Amazon is looking to take on delivery giants like FedEx, UPS and DHL with a new “last-mile” delivery service made up of independent couriers.
The e-commerce giant’s latest business will let US-based entrepreneurs run their own local networks of up to 40 delivery vans branded with Prime logos.
Drivers will wear Amazon shirts and hats and the branded vans can only be used for Amazon deliveries, raising questions over how independent the entrepreneurs in the company’s network will be.
Entrepreneurs can start a business with as little as $10,000 (£7,642), the company said, although that does not include the cost of hiring drivers.
“A 40-vehicle fleet could earn as much as $300,000 a year in profits,” said Dave Clark, Amazon’s senior vice president of worldwide operations.
Mr Clark said he would expect to see operators with 20 to 40 vans employ 100 drivers.
It is not clear how operators will get paid, for example per delivery, per mile or per month.
The new unit is designed to tackle the problem of getting products the last mile to customers’ doors. Drivers for the service will start at one of the company’s 75 fulfilment centres across the US.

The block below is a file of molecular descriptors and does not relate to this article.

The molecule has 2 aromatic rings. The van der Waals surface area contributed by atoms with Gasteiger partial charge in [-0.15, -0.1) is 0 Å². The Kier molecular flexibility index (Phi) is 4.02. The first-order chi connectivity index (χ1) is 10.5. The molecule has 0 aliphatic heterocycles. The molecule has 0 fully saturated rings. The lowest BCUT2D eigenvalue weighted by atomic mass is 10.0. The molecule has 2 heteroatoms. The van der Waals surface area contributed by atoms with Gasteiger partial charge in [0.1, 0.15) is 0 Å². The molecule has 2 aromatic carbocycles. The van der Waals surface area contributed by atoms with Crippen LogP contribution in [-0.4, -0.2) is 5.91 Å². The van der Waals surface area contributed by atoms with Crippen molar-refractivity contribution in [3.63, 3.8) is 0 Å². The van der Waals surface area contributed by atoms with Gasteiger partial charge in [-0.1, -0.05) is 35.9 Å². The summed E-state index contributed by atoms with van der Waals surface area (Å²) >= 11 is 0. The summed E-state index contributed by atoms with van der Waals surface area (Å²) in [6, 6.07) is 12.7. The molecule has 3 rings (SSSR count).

Algorithms will then work out how to most efficiently deliver packages, whether via the network of Amazon couriers or with partners such as FedEx.
"This is all about scaling cost-effectively,” said Mr Clarke, adding that the rapid growth of e-commerce was outpacing the growth of its key delivery service providers.
The company has previously recognised the risk presented by the fact that it relies on outside providers for deliveries.
“If we are unable to negotiate acceptable terms with these companies or they experience performance problems or other difficulties, it could negatively impact our operating results and customer experience,” the company said in a recent regulatory filing.
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